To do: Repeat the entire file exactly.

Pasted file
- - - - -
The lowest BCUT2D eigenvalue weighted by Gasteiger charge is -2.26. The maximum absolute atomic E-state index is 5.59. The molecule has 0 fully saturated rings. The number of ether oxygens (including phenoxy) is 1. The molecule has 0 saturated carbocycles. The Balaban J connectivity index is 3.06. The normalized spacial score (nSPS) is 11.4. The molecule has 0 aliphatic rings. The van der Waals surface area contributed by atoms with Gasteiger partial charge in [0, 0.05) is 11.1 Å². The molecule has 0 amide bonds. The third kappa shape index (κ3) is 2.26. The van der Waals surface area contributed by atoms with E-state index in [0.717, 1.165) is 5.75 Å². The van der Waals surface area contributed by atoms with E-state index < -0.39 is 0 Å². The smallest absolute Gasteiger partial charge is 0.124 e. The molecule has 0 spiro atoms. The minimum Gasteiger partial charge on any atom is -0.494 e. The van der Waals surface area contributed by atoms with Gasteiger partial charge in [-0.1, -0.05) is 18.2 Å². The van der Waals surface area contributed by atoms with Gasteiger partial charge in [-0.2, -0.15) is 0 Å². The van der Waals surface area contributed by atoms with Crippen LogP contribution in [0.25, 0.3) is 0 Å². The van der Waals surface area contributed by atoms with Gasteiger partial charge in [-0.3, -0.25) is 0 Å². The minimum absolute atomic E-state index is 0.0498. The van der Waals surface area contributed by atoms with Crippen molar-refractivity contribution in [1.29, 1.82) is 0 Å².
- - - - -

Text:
The lowest BCUT2D eigenvalue weighted by Gasteiger charge is -2.26. The maximum absolute atomic E-state index is 5.59. The molecule has 0 fully saturated rings. The number of ether oxygens (including phenoxy) is 1. The molecule has 0 saturated carbocycles. The Balaban J connectivity index is 3.06. The normalized spacial score (nSPS) is 11.4. The molecule has 0 aliphatic rings. The van der Waals surface area contributed by atoms with Gasteiger partial charge in [0, 0.05) is 11.1 Å². The molecule has 0 amide bonds. The third kappa shape index (κ3) is 2.26. The van der Waals surface area contributed by atoms with E-state index in [0.717, 1.165) is 5.75 Å². The van der Waals surface area contributed by atoms with E-state index < -0.39 is 0 Å². The smallest absolute Gasteiger partial charge is 0.124 e. The molecule has 0 spiro atoms. The minimum Gasteiger partial charge on any atom is -0.494 e. The van der Waals surface area contributed by atoms with Gasteiger partial charge in [-0.1, -0.05) is 18.2 Å². The van der Waals surface area contributed by atoms with Gasteiger partial charge in [-0.2, -0.15) is 0 Å². The van der Waals surface area contributed by atoms with Crippen LogP contribution in [0.25, 0.3) is 0 Å². The van der Waals surface area contributed by atoms with Gasteiger partial charge in [-0.3, -0.25) is 0 Å². The minimum absolute atomic E-state index is 0.0498. The van der Waals surface area contributed by atoms with Crippen molar-refractivity contribution in [1.29, 1.82) is 0 Å².